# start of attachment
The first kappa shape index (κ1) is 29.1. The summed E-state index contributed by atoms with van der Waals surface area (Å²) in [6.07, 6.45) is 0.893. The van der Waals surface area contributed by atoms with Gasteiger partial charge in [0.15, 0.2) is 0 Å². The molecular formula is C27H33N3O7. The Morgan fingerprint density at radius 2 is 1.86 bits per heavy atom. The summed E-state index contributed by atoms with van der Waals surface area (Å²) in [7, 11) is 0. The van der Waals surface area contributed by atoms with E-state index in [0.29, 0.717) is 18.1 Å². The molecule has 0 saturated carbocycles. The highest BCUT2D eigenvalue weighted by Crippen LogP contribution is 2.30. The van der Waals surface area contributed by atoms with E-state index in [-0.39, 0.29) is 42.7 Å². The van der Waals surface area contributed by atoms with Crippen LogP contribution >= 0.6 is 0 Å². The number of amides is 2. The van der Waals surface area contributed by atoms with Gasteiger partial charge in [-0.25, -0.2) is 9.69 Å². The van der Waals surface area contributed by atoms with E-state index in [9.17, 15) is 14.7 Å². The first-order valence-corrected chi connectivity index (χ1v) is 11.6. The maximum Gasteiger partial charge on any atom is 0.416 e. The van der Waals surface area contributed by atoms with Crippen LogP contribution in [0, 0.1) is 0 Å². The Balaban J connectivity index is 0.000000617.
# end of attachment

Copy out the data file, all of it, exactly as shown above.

The first kappa shape index (κ1) is 29.1. The summed E-state index contributed by atoms with van der Waals surface area (Å²) in [6.07, 6.45) is 0.893. The van der Waals surface area contributed by atoms with Gasteiger partial charge in [0.15, 0.2) is 0 Å². The molecular formula is C27H33N3O7. The Morgan fingerprint density at radius 2 is 1.86 bits per heavy atom. The summed E-state index contributed by atoms with van der Waals surface area (Å²) in [7, 11) is 0. The van der Waals surface area contributed by atoms with E-state index in [0.29, 0.717) is 18.1 Å². The molecule has 0 saturated carbocycles. The highest BCUT2D eigenvalue weighted by Crippen LogP contribution is 2.30. The van der Waals surface area contributed by atoms with E-state index in [-0.39, 0.29) is 42.7 Å². The van der Waals surface area contributed by atoms with Crippen LogP contribution >= 0.6 is 0 Å². The number of amides is 2. The van der Waals surface area contributed by atoms with Gasteiger partial charge in [-0.25, -0.2) is 9.69 Å². The van der Waals surface area contributed by atoms with E-state index in [9.17, 15) is 14.7 Å². The first-order valence-corrected chi connectivity index (χ1v) is 11.6. The maximum Gasteiger partial charge on any atom is 0.416 e. The van der Waals surface area contributed by atoms with Crippen LogP contribution in [0, 0.1) is 0 Å². The Balaban J connectivity index is 0.000000617.